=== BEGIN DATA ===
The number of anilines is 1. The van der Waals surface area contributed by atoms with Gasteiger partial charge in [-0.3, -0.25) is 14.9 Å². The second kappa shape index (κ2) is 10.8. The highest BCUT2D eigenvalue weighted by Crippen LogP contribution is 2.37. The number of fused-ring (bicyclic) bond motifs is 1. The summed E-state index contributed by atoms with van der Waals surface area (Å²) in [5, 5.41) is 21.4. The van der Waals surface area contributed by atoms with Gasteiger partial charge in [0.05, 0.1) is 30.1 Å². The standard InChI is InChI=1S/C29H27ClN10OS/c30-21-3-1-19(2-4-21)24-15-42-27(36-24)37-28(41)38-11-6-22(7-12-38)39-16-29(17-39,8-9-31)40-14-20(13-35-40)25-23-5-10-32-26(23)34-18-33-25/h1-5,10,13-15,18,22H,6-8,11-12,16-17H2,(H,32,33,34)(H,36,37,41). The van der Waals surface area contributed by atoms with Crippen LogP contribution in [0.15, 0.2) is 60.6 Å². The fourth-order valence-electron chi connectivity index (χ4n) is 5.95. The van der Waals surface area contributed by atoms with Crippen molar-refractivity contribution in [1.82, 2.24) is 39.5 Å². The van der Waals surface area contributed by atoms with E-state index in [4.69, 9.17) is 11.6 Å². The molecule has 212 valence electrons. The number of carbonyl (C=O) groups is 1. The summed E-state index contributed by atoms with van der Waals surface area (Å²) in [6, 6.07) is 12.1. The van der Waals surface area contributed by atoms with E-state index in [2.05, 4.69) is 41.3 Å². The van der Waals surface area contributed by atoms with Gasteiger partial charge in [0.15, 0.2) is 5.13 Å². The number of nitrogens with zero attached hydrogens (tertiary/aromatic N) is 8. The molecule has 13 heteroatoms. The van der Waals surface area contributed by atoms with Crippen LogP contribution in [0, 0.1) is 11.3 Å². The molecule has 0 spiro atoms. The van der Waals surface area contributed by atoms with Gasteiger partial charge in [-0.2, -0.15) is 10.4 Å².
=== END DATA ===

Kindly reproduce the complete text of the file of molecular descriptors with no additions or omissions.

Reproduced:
The number of anilines is 1. The van der Waals surface area contributed by atoms with Gasteiger partial charge in [-0.3, -0.25) is 14.9 Å². The second kappa shape index (κ2) is 10.8. The highest BCUT2D eigenvalue weighted by Crippen LogP contribution is 2.37. The number of fused-ring (bicyclic) bond motifs is 1. The summed E-state index contributed by atoms with van der Waals surface area (Å²) in [5, 5.41) is 21.4. The van der Waals surface area contributed by atoms with Gasteiger partial charge in [0.05, 0.1) is 30.1 Å². The standard InChI is InChI=1S/C29H27ClN10OS/c30-21-3-1-19(2-4-21)24-15-42-27(36-24)37-28(41)38-11-6-22(7-12-38)39-16-29(17-39,8-9-31)40-14-20(13-35-40)25-23-5-10-32-26(23)34-18-33-25/h1-5,10,13-15,18,22H,6-8,11-12,16-17H2,(H,32,33,34)(H,36,37,41). The van der Waals surface area contributed by atoms with Crippen LogP contribution in [0.15, 0.2) is 60.6 Å². The fourth-order valence-electron chi connectivity index (χ4n) is 5.95. The van der Waals surface area contributed by atoms with Crippen molar-refractivity contribution in [1.82, 2.24) is 39.5 Å². The van der Waals surface area contributed by atoms with E-state index in [4.69, 9.17) is 11.6 Å². The molecule has 212 valence electrons. The number of carbonyl (C=O) groups is 1. The summed E-state index contributed by atoms with van der Waals surface area (Å²) in [6, 6.07) is 12.1. The van der Waals surface area contributed by atoms with E-state index in [2.05, 4.69) is 41.3 Å². The van der Waals surface area contributed by atoms with Gasteiger partial charge in [0.15, 0.2) is 5.13 Å². The number of nitrogens with zero attached hydrogens (tertiary/aromatic N) is 8. The molecule has 13 heteroatoms. The van der Waals surface area contributed by atoms with Crippen LogP contribution in [0, 0.1) is 11.3 Å². The molecule has 0 spiro atoms. The van der Waals surface area contributed by atoms with Gasteiger partial charge in [-0.2, -0.15) is 10.4 Å².